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Trending: #MyMuslimNeighborhood — Patrolling Bigotry, And A Dangerous Idea

Nas Juma, 22, left, and Omar Ghanim, 23, enjoy Lebanese pizza at Forn Al Hara restaurant in Orange County's Little Arabia in Anaheim, Calif., Tuesday, March 22, 2016. Earlier that day, Republican presidential candidate Ted Cruz said that surveillance in Muslim neighborhoods in the U.S. must be intensified following the deadly bombings at Brussels. (Gillian Flaccus/AP)closemore
Nas Juma, 22, left, and Omar Ghanim, 23, enjoy Lebanese pizza at Forn Al Hara restaurant in Orange County's Little Arabia in Anaheim, Calif., Tuesday, March 22, 2016. Earlier that day, Republican presidential candidate Ted Cruz said that surveillance in Muslim neighborhoods in the U.S. must be intensified following the deadly bombings at Brussels. (Gillian Flaccus/AP)

Sometimes we can find hope in the most pitiful of moments. This is again a dark week in our world as we mourn victims of the terrorist attacks in Brussels. This is again a time that has brought out the worst in fear-mongering from politicians.

This time, Republican presidential candidate Ted Cruz suggested we should go after terrorists by patrolling “Muslim neighborhoods” in America. Not long after, I noticed a new hashtag on Twitter, #MyMuslimNeighborhood.

The tweet that got it started was directed to Ted Cruz and came from a Houstonian: “I’m Muslim and live in the same Houston neighborhood as you. Are you calling for patrols here?”

And with the torrent of tweets that followed, I was transfixed.

There was the woman who tweeted that she was having ice cream now. Would Cruz like to share? I particularly loved the tweet bearing a photo of a toddler blowing out the candles on his aunt’s birthday cake, complete with hashtag #toddlerproblems in that so-called Muslim neighborhood. Another Twitter user noted that, where she lives, Muslims joined their neighbors in a march for peace and love.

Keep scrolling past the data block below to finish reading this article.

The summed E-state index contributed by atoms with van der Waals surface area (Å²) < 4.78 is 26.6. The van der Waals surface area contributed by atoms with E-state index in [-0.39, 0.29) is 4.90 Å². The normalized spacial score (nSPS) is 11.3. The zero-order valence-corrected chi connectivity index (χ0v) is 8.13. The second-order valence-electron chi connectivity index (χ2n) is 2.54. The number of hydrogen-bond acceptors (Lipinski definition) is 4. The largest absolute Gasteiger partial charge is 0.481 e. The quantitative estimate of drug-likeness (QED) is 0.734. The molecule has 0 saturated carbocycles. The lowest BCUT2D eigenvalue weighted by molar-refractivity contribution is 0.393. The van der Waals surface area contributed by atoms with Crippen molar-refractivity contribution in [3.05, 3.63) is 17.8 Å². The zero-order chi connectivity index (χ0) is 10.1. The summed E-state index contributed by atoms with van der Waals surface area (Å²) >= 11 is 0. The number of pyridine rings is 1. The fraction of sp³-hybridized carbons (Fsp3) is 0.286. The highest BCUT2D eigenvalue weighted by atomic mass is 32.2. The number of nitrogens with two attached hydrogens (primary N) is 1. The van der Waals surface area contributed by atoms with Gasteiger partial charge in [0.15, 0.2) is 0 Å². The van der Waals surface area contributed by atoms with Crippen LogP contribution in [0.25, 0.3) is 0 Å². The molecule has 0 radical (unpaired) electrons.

And a researcher at Georgetown tweeted at Cruz: “I'm #Christian & #MyMuslimNeighborhood was a living-learning dorm at @Georgetown. There I made loving friends & grew in my faith.”

Implicit in all of these tweets is the fact that there really is no such thing as a “Muslim neighborhood” in American  towns and cities.

I read those #MyMuslimNeighborhood tweets and thought of my own suburban Boston town, where I live among Muslims, Hindus, other Jews, Christians, Buddhists, atheists and people of many other faiths. The notion of patrolling any neighborhood isn't just ludicrous, it's dangerous. As wrong-headed and hate-mongering as Donald Trump's call to ban foreign Muslims from entry in the U.S.

I thought too of a Muslim family I met while researching a book on teaching religious diversity. They live in Wellesley.  The parents are doctors, and their two sons play with the children of Christians and Jews that live nearby. In their neighborhood, they told me, they feel at home.

But beyond it, they have felt trepidation, especially since 9/11, and again after the attacks in Paris and Lebanon last November. That's when the mother joined another trend on Twitter that was started by Muslims: #NotInMyName. She wanted others to know the terrorists were not her. Theirs was not the religion she treasured.

What is a Muslim neighborhood? It is where we all live.

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Linda K. Wertheimer Cognoscenti contributor
Linda K. Wertheimer is the author of Faith Ed., and an education reporter

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